East of Constantinople, West of Shanghai

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Sons of the Crow, pre-order

This was FAST!
The Amazon gnomes went through Sons of the Crow in record time – eight hours and the book was cleared for pre-oreder, and you can get it now for 2.99$, and get it delivered on the last weekend of this month, directly to your kindle.
Isn’t technology a wonder?

Of course if you are my Patron, you just have to go on my Patron page and download your copy.
Because it’s good … yeah, I know, I told you already.


Playing fast and loose in Younger Dryas

Back when I was still working as a researcher in university, I was asked once how I managed to “reconcile” my research papers with the science fiction, fantasy and horror stories I was publishing at the time. My reply being, of course, that I credited my readers with the modicum amount of intelligence needed to tell the difference between a paper on Miocene rocks and a story about a guy working part-time as a vampire hunter.

I also added that, if it is perfectly fine for a geologist to do research and then play piano in a jazz band or cook for his friends on the weekend, why should it be different were he a storyteller instead of a pianist or a barbecue maverick?

On the other hand, I guess some of the reading I’ve done recently for research purposes might really get me in trouble with my (now former) colleagues. It’s all about the Younger Dryas cold spell, and it makes for both fascinating science and great storytelling.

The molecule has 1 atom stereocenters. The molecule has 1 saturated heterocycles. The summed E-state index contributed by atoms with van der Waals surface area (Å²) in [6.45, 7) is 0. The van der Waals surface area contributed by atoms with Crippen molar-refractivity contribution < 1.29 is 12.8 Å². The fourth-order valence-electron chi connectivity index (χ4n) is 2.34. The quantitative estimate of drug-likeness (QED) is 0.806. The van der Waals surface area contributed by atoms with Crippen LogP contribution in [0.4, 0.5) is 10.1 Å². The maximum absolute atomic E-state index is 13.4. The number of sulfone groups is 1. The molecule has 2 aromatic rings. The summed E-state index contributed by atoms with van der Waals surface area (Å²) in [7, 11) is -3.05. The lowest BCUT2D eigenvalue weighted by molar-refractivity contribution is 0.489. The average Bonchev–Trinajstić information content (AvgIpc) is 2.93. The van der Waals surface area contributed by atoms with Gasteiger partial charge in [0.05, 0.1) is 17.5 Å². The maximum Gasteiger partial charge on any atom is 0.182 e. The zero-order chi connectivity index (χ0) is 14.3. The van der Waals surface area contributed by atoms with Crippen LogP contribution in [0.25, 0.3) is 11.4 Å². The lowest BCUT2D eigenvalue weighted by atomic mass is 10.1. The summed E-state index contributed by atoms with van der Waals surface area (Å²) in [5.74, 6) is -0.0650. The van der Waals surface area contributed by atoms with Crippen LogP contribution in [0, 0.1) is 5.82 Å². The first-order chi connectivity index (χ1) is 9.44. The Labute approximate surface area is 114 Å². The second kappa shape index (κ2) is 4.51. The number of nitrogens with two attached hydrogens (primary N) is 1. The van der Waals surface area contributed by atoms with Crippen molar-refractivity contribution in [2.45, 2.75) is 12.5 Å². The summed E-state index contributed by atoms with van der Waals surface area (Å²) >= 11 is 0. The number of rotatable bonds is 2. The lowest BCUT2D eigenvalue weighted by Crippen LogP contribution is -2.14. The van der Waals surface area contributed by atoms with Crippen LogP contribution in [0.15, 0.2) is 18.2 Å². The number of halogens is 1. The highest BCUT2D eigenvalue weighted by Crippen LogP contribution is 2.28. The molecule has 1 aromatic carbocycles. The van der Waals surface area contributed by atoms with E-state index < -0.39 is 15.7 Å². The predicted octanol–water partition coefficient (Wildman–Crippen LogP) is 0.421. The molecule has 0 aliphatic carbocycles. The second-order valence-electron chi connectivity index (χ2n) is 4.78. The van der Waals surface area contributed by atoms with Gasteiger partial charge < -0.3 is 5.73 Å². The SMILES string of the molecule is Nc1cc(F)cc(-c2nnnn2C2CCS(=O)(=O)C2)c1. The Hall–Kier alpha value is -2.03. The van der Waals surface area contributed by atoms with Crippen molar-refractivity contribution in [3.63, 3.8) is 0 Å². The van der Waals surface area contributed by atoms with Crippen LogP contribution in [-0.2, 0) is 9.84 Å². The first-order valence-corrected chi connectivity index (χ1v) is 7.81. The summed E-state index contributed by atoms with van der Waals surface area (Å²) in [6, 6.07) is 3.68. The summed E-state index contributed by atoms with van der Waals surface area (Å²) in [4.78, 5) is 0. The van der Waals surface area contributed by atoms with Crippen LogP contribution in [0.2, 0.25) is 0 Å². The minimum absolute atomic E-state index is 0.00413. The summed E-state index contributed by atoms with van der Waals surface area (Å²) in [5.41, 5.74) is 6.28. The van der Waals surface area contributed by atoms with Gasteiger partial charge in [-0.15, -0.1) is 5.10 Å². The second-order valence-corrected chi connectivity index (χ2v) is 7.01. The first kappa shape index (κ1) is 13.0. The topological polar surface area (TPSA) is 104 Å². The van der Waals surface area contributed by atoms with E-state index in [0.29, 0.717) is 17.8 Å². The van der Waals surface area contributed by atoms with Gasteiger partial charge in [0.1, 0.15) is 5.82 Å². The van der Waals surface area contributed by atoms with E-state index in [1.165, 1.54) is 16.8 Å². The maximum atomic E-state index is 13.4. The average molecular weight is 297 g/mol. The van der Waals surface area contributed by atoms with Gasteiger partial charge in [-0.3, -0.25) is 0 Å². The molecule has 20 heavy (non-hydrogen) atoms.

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Nuts & Bolts on Worldbuilding

My Patrons just received the second issue of Nuts & Bolts, an irregular series of pieces about writing – focusing on practicalities rather than theory. This is the second post of this kind I do this month – the first was successful enough to convince me it was a good idea to go on.

The topic of today’s post is world-building, and was inspired by a very stupid argument fueled by this image.

It is good, they say, being my Patrons.


From Lemuria to Opar

I am putting the finishing touches on a 12.000 words novella in what I, being old-fashioned (or just plain old) would call the science fantasy subgenre. It’s something long overdue, that I promised to my Patrons a lifetime ago, and that was caught up in too many complications to write here about.
But now here it is. I have a cover, and I am going through a bout of rewriting – which means the story might end up being longer than planned. I hope nobody will complain.

The novella is basically sword & sorcery with a thin patina of science – I took some inspiration from the Recent Dryas Impact Event and some theories about the extinction of the Clovis culture in the Americas, and then threw in a few neanderthals, a few sabretooth tigers (because I like sabretooth tigers), and some evil “Atlantean” ubermensch.
The idea was to tell a story about a primitive man versus a much more advanced but decadent culture.
Being a paleontologist, I had to censor my internal censor – this is fantasy, not a textbook!

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